Book Review: “The Handbook Of Women Biblical Interpreters” Edited By Marion Ann Taylor And Agnes Choi (Baker Academic, 2012) -- By: Christine Mary Cos

Journal: Priscilla Papers
Volume: PP 27:3 (Summer 2013)
Article: Book Review: “The Handbook Of Women Biblical Interpreters” Edited By Marion Ann Taylor And Agnes Choi (Baker Academic, 2012)
Author: Christine Mary Cos


Book Review: “The Handbook Of Women Biblical Interpreters” Edited By Marion Ann Taylor And Agnes Choi (Baker Academic, 2012)

Christine Cos

Christine Cos (MAOT and MDiv, Gordon-Conwell Theological Seminary) was Minister of Education at Pilgrim Church in Beverly, Massachusetts, as well as Bible study teacher and preacher at the First Baptist Church of Medfield, Massachusetts. A licensed minister with the Conservative Congregational Christian Conference, she begins ThD studies at Wycliffe College, University of Toronto, in the fall of 2013.

“Woman’s sphere is wider than we think and women’s influence is perhaps stronger than we like to allow.”—F. Digby Legard1

The Handbook of Women Biblical Interpreters is a long-awaited resource for those who want to engage in a more thorough analysis of Scripture by means of reception history (also technically known as Wirkungsgeschichte or “history of interpretation”).2 While this methodology of biblical scholarship is still developing, resources such as this will enable its advancement while also creating a more level playing field for biblical interpretations from both genders.

The title of Marion Ann Taylor and Agnes Choi’s newly published reference work says it all. This is the first reference volume specifically devoted to women interpreters of the Bible for whom there are extant written works from which modern-day biblical scholars, pastors, and seminarians may glean great insights previously unavailable to a mass audience. While this volume is by no means exhaustive, it brings to the table 180 new voices to add to those who have dedicated their lives to the study and practice of Scripture.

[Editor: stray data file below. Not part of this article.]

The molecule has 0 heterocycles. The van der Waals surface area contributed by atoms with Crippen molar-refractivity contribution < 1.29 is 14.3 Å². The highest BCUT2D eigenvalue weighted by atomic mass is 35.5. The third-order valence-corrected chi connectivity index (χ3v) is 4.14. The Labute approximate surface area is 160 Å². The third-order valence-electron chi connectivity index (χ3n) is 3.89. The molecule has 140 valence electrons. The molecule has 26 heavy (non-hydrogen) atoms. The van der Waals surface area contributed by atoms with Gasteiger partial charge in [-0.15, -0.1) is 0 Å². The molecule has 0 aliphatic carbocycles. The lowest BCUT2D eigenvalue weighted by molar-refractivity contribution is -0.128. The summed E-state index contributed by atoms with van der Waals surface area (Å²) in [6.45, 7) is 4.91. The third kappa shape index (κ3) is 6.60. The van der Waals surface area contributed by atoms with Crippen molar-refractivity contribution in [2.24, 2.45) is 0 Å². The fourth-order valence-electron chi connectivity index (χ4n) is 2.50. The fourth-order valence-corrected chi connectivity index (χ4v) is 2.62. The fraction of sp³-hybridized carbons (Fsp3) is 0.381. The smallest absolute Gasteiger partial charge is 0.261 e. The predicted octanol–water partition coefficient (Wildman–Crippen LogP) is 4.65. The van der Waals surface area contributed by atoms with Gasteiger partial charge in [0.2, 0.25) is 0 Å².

The book’s purpose and structure are outlined in a thorough and lucid introduction by Marion Ann Taylor. This substantial work, consisting of essays written by scholars predominantly from North America and Great Britain, is designed to be a foundation and launching pad for further studies in the history of interpretation.3 The entries span nearly two millennia, from the fourth century up to the twentieth. Post-nineteenth-century women were specifically limited to those who are deceased (so that a woman’s full life’s work could be analyzed) and to those whose work predated the “globalization of the profession of biblical studies and the significant expansion in the involvement of women and ethnic minorities with professional biblical studies in the 1970s and ’80s” (21-22).

Taylor takes the reader through all of the influences and subsequent biblical foci for each of the...

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